Hospitalizations for stroke increased among children and young adults in the U.S. over 14 years, researchers have found.
Investigators from the U.S. Centers for Disease Control and Prevention in Atlanta reported the increase in hospitalizations among people aged 15 to 44 for ischemic stroke, which occurs when a blood vessel supplying the brain is blocked by a clot or by a build-up of fatty deposits called plaque.
Stroke is the third leading cause of death in the U.S. and 87 per cent of all cases are attributed to ischemic stroke, according to the American Heart Association.
Between 1995 and 2008, hospitalizations for ischemic stroke among those aged five to 14 increased 31 per cent. The rate increased from 3.2 hospitalizations per 10,000 to 4.2 hospitalizations per 10,000.
Among those aged 15 to 34, hospitalizations increased 30 per cent from 5.0 hospitalizations per 10,000 to 6.5 per 10,000, researchers found, informs CBC.ca.
In the same 14-year period researchers noted a rise in stroke among youth, they discovered that diabetes, cholesterol and tobacco use "has also increased in adolescents and young adults experiencing stroke," said lead researcher Dr. Mary George, a medical officer in CDC's Division for Heart Disease and Stroke Prevention.
"I was surprised to see the extent of cardiovascular risk factors in this young population," she said. The focus on controlling these risks has usually been among older adults, George said.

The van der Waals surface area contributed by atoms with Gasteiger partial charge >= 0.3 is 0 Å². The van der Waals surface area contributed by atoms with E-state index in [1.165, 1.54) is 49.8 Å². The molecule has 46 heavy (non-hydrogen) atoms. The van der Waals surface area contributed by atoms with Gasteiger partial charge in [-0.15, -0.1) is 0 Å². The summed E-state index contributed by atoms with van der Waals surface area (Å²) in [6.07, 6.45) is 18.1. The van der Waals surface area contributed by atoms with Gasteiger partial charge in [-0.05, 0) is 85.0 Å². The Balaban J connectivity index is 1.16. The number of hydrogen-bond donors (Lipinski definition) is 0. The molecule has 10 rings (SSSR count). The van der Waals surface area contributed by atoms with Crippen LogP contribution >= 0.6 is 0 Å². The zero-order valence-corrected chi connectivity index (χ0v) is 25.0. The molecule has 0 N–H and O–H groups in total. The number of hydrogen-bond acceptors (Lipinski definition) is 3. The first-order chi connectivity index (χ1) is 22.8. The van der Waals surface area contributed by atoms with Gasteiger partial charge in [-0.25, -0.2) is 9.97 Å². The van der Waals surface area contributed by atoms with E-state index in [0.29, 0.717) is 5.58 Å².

"We really need to encourage people to lead healthy lifestyles from the time they are very young," she said. "Stroke is largely preventable and eating a healthy diet, getting regular physical activity, [and] avoiding tobacco and alcohol abuse can go a long way to prevent stroke", reports Hispanically Speaking News.
A healthy diet and lifestyle habits can help prevent the onset of stroke and other heart diseases. This includes eating plenty of fruits and vegetables, less salt and saturated fats, not smoking, and engaging in regular physical activity.
The National Stroke Foundation (Australia) also recommends that people should learn to recognise the signs of strokes, as early detection can make a vast difference in outcome.
These include severe headache, changes in speech such as slurring, losing consciousness or feeling dizzy or light-headed, says to PRWire.
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